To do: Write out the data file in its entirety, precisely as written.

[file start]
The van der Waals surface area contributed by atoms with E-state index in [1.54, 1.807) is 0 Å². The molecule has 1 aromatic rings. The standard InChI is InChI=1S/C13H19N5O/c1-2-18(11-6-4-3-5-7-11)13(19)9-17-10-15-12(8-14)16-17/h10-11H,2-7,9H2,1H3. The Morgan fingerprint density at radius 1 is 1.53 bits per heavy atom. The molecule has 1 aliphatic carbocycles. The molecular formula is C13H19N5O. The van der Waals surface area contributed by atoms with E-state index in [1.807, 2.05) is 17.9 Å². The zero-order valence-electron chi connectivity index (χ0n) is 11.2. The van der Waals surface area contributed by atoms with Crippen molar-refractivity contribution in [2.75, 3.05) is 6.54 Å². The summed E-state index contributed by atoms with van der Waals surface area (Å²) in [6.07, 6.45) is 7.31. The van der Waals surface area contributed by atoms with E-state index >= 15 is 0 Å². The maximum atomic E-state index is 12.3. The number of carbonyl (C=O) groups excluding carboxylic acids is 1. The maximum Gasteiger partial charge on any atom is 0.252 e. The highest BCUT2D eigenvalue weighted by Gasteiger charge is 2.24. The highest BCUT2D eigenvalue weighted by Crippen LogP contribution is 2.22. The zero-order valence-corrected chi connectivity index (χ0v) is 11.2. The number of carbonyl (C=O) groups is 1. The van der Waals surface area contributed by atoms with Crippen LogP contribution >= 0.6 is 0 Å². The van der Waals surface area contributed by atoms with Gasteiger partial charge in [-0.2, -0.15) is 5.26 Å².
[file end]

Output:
The van der Waals surface area contributed by atoms with E-state index in [1.54, 1.807) is 0 Å². The molecule has 1 aromatic rings. The standard InChI is InChI=1S/C13H19N5O/c1-2-18(11-6-4-3-5-7-11)13(19)9-17-10-15-12(8-14)16-17/h10-11H,2-7,9H2,1H3. The Morgan fingerprint density at radius 1 is 1.53 bits per heavy atom. The molecule has 1 aliphatic carbocycles. The molecular formula is C13H19N5O. The van der Waals surface area contributed by atoms with E-state index in [1.807, 2.05) is 17.9 Å². The zero-order valence-electron chi connectivity index (χ0n) is 11.2. The van der Waals surface area contributed by atoms with Crippen molar-refractivity contribution in [2.75, 3.05) is 6.54 Å². The summed E-state index contributed by atoms with van der Waals surface area (Å²) in [6.07, 6.45) is 7.31. The van der Waals surface area contributed by atoms with E-state index >= 15 is 0 Å². The maximum atomic E-state index is 12.3. The number of carbonyl (C=O) groups excluding carboxylic acids is 1. The maximum Gasteiger partial charge on any atom is 0.252 e. The highest BCUT2D eigenvalue weighted by Gasteiger charge is 2.24. The highest BCUT2D eigenvalue weighted by Crippen LogP contribution is 2.22. The zero-order valence-corrected chi connectivity index (χ0v) is 11.2. The number of carbonyl (C=O) groups is 1. The van der Waals surface area contributed by atoms with Crippen LogP contribution >= 0.6 is 0 Å². The van der Waals surface area contributed by atoms with Gasteiger partial charge in [-0.2, -0.15) is 5.26 Å².